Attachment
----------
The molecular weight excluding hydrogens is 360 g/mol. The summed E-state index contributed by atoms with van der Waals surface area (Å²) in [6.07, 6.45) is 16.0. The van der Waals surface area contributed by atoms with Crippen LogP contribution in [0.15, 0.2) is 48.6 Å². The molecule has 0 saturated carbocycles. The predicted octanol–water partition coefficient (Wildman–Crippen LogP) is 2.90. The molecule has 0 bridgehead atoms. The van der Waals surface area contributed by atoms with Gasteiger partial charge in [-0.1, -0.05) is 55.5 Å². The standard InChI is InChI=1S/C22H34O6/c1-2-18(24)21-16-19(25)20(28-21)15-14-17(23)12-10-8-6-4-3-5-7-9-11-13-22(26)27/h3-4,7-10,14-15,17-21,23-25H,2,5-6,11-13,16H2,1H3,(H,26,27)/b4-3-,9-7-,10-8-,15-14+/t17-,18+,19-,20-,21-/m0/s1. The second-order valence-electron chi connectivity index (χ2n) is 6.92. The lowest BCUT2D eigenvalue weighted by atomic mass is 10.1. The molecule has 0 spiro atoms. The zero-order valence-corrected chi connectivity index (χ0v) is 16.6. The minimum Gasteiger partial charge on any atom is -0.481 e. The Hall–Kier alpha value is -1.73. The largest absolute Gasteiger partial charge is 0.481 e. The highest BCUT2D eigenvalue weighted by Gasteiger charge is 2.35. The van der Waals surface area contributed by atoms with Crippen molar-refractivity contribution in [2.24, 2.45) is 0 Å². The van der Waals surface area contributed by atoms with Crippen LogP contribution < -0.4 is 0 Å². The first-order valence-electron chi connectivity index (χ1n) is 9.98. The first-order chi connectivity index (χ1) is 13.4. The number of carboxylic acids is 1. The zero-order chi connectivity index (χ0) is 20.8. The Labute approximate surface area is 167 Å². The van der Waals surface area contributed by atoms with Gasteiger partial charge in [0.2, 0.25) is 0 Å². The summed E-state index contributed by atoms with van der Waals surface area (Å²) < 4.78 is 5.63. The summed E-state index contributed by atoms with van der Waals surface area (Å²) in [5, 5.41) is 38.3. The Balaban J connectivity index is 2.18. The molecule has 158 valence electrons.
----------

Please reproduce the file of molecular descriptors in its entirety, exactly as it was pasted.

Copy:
The molecular weight excluding hydrogens is 360 g/mol. The summed E-state index contributed by atoms with van der Waals surface area (Å²) in [6.07, 6.45) is 16.0. The van der Waals surface area contributed by atoms with Crippen LogP contribution in [0.15, 0.2) is 48.6 Å². The molecule has 0 saturated carbocycles. The predicted octanol–water partition coefficient (Wildman–Crippen LogP) is 2.90. The molecule has 0 bridgehead atoms. The van der Waals surface area contributed by atoms with Gasteiger partial charge in [-0.1, -0.05) is 55.5 Å². The standard InChI is InChI=1S/C22H34O6/c1-2-18(24)21-16-19(25)20(28-21)15-14-17(23)12-10-8-6-4-3-5-7-9-11-13-22(26)27/h3-4,7-10,14-15,17-21,23-25H,2,5-6,11-13,16H2,1H3,(H,26,27)/b4-3-,9-7-,10-8-,15-14+/t17-,18+,19-,20-,21-/m0/s1. The second-order valence-electron chi connectivity index (χ2n) is 6.92. The lowest BCUT2D eigenvalue weighted by atomic mass is 10.1. The molecule has 0 spiro atoms. The zero-order valence-corrected chi connectivity index (χ0v) is 16.6. The minimum Gasteiger partial charge on any atom is -0.481 e. The Hall–Kier alpha value is -1.73. The largest absolute Gasteiger partial charge is 0.481 e. The highest BCUT2D eigenvalue weighted by Gasteiger charge is 2.35. The van der Waals surface area contributed by atoms with Crippen molar-refractivity contribution in [2.24, 2.45) is 0 Å². The van der Waals surface area contributed by atoms with Crippen LogP contribution < -0.4 is 0 Å². The first-order valence-electron chi connectivity index (χ1n) is 9.98. The first-order chi connectivity index (χ1) is 13.4. The number of carboxylic acids is 1. The zero-order chi connectivity index (χ0) is 20.8. The Labute approximate surface area is 167 Å². The van der Waals surface area contributed by atoms with Gasteiger partial charge in [0.2, 0.25) is 0 Å². The summed E-state index contributed by atoms with van der Waals surface area (Å²) < 4.78 is 5.63. The summed E-state index contributed by atoms with van der Waals surface area (Å²) in [5, 5.41) is 38.3. The Balaban J connectivity index is 2.18. The molecule has 158 valence electrons.